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Arla Foods Ingredients unveils milk fractionation technology

Editor’s note: Welcome to Ingredient Innovation, CMN’s new segment exploring recent innovations and trends in the dairy ingredients sector. For this segment, we will profile a leader in the ingredients industry as well as share updates on mergers and acquisitions and new offerings for cheese and dairy in ingredients — where flavor begins.

Photo courtesy of Arla Foods Ingredients

TARGETED NUTRITION — Henrik Andersen, CEO of Arla Foods Ingredients (AFI), says AFI’s new patented milk fractionation process means manufacturers can go from milk to infant formula in one step, rather than the current method, which entails many processing steps performed at multiple production sites. “This is a big step forward in serving the most demanding and vulnerable consumers in the entire dairy industry,” he says.
Graphic courtesy of Arla Foods Ingredients
MILK FRACTIONATION — By bypassing the cheesemaking process, Arla Foods Ingredients’ new patented milk fractionation technology not only allows for a bigger potential raw material pool, it also creates protein streams in a unique and fully controlled process with significantly reduced processing steps and a more gentle processing of milk.

By Alyssa Mitchell

AARHUS, Denmark — Arla Foods Ingredients (AFI), a 100% owned subsidiary of Denmark-based Arla Foods, recently introduced a new technology to separate milk into its different protein components, opening the door to infinite innovation possibilities, the company says.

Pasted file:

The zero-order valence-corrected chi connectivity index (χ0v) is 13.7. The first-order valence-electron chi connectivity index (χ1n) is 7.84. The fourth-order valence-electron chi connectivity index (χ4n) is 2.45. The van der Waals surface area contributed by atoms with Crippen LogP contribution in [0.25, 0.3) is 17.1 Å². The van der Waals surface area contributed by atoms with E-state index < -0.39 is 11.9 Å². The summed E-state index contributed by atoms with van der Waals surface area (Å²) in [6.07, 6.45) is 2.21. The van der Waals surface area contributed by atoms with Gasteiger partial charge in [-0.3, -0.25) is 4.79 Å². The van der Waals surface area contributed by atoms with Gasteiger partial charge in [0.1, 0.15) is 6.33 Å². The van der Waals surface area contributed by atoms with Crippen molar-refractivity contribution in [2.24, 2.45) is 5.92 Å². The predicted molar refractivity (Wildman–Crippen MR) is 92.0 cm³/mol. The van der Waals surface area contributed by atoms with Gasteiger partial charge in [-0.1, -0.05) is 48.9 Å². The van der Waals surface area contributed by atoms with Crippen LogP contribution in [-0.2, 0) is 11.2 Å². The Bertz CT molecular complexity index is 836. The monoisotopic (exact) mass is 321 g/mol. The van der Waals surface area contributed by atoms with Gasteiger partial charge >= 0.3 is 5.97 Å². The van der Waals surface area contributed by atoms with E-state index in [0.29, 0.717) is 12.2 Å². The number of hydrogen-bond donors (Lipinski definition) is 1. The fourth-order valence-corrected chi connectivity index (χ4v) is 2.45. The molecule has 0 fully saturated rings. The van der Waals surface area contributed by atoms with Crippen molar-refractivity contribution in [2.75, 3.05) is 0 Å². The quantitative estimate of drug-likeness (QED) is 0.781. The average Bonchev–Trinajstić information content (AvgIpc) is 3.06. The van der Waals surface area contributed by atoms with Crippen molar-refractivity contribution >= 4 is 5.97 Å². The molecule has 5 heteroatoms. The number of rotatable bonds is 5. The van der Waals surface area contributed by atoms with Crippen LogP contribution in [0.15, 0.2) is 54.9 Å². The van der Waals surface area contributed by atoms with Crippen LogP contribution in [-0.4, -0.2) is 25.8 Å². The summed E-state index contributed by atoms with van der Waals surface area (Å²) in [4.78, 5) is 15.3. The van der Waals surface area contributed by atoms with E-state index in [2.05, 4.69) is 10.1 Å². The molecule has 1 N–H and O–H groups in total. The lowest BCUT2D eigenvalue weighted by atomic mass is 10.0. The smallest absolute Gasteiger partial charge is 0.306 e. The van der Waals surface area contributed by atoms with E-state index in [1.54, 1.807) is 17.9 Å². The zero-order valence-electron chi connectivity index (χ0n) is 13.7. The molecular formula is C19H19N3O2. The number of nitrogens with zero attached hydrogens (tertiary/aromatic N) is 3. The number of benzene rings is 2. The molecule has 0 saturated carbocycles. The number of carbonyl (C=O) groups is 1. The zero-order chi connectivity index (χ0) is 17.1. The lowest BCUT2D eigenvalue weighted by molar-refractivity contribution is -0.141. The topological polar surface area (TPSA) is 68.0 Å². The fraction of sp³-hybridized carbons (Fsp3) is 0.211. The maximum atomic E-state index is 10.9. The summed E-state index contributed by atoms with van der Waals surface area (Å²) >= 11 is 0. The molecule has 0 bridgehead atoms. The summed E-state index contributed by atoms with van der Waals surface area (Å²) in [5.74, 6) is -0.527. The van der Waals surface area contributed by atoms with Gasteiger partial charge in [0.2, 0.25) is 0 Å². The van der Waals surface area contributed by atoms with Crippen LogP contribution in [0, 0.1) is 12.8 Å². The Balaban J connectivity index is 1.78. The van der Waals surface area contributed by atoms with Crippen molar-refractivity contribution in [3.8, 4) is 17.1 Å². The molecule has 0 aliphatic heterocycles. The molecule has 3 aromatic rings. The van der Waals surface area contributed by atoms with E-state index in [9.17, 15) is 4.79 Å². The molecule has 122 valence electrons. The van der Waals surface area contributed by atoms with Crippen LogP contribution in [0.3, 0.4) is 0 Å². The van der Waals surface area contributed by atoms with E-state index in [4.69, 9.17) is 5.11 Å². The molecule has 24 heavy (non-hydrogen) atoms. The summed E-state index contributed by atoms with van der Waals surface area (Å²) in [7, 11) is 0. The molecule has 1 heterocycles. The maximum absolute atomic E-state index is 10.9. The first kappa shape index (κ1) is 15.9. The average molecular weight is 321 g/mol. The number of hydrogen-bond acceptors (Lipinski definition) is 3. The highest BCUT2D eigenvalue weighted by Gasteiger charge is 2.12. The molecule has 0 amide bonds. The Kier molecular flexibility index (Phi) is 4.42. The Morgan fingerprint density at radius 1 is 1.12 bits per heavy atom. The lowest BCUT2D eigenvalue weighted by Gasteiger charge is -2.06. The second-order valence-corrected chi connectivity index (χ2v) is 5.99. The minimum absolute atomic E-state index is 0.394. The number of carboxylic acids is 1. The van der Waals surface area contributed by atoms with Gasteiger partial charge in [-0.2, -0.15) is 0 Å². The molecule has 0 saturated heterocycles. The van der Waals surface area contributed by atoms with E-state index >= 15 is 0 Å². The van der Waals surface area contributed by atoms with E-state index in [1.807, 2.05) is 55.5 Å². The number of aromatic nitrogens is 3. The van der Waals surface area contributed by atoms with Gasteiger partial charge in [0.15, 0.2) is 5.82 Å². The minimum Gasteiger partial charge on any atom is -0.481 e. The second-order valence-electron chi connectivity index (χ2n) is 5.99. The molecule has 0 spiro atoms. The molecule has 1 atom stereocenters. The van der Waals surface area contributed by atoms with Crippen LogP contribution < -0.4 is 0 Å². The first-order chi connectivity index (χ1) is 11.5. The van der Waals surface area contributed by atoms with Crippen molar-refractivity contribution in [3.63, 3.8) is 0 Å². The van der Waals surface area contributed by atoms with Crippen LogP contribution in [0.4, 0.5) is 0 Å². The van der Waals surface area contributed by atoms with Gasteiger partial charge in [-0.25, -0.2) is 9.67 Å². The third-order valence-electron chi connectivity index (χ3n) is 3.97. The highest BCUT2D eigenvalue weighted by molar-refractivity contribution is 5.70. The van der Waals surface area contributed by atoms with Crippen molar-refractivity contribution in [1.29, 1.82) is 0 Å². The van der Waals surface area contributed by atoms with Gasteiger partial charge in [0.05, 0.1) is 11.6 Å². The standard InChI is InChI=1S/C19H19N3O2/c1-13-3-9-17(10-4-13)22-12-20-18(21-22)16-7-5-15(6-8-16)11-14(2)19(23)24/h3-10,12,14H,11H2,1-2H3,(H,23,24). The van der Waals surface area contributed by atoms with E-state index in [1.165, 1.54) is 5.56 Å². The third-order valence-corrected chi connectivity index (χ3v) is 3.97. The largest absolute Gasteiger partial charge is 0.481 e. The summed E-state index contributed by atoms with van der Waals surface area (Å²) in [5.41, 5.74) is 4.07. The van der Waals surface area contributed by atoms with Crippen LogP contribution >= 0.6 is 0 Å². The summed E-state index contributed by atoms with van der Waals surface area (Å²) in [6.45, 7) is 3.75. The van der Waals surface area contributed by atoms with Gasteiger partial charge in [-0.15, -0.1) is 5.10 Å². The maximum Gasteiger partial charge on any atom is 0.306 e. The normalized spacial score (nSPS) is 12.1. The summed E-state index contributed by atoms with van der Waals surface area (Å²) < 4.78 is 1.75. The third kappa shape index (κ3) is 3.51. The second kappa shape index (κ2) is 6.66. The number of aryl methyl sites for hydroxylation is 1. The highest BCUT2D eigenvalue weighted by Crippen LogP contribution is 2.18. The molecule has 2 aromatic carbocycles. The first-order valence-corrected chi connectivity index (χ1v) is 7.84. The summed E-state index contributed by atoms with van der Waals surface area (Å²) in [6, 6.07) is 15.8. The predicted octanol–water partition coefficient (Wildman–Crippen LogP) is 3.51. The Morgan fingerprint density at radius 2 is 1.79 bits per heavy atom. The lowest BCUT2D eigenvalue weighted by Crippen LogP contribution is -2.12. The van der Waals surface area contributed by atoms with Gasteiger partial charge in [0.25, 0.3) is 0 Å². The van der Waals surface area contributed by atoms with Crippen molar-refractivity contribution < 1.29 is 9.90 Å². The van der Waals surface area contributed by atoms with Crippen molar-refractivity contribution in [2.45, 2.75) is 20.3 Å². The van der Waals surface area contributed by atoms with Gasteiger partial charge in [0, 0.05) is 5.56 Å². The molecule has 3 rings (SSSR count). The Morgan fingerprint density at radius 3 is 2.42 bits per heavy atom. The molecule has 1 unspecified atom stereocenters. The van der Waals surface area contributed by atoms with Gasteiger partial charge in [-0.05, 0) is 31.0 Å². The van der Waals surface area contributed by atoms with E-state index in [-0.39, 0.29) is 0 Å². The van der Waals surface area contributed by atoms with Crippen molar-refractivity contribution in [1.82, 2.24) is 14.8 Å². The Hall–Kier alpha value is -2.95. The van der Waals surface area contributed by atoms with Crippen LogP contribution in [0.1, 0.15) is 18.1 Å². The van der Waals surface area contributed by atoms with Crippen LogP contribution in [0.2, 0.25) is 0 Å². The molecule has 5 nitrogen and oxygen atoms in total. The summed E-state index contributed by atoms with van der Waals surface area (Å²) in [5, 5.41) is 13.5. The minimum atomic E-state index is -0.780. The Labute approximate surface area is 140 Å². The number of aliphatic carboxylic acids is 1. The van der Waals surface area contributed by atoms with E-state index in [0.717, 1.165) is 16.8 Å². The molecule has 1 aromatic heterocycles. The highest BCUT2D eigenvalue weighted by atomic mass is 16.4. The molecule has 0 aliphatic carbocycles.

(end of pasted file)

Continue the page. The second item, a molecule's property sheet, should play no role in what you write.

The patented method, called milk fractionation, came about as AFI was seeking a scientific breakthrough to enable scientists, nutritionists and health professionals to create next-generation dairy products. This has now been made possible through the selection of specific pure milk proteins — for example, casein and serum whey proteins, the company says.

AFI, with U.S. offices in Basking Ridge, New Jersey, is a leading whey ingredient supplier for early life nutrition, baking, dairy, medical applications and sports nutrition. The company’s functional and nutritional whey proteins, milk minerals, lactose and whey permeate can promote nutrition, improve texture, prolong freshness and increase yield for industrial food products.

Henrik Andersen, CEO of AFI, says the company’s new patented milk fractionation process means manufacturers can go from milk to infant formula in one step, rather than the current method, which entails many processing steps performed at multiple production sites.

“For decades, we have been trying to help mothers who cannot breastfeed their child by developing dairy-based alternatives, and all solutions have depended on using whey — a byproduct from cheesemaking — as a key ingredient,” Andersen says. “Comprehensive process controls and extensive quality systems ensure that this is a safe and reliable process. Now, we are ready to take the next step, and this is a big step forward in serving the most demanding and vulnerable consumers in the entire dairy industry.”

Andersen says for the first time in history, AFI has designed a process with the single purpose to produce infant formula directly from fresh milk without any additives.

“Our focus right now is on infant nutrition, and in particular infant formula based on organic milk,” he says. “What this means is, when a product is created using this technology, manufacturers will have the ability to talk about a much cleaner label and a product that has been much less processed and is therefore truly organic.”

Andersen notes AFI currently is using this milk fractionation process to manufacture the organic Baby&Me brand for Arla Foods. It also has plans to launch its first organic private label infant formula solution using milk fractionation in 2022.

“This technology will help us to take our expertise in infant formula to the next level, particularly in the organic sector, and the technology has the potential to change the industry,” Andersen says.

“Change will not come overnight, but we have reason to believe this way of producing infant formula will become the new standard over time,” he adds.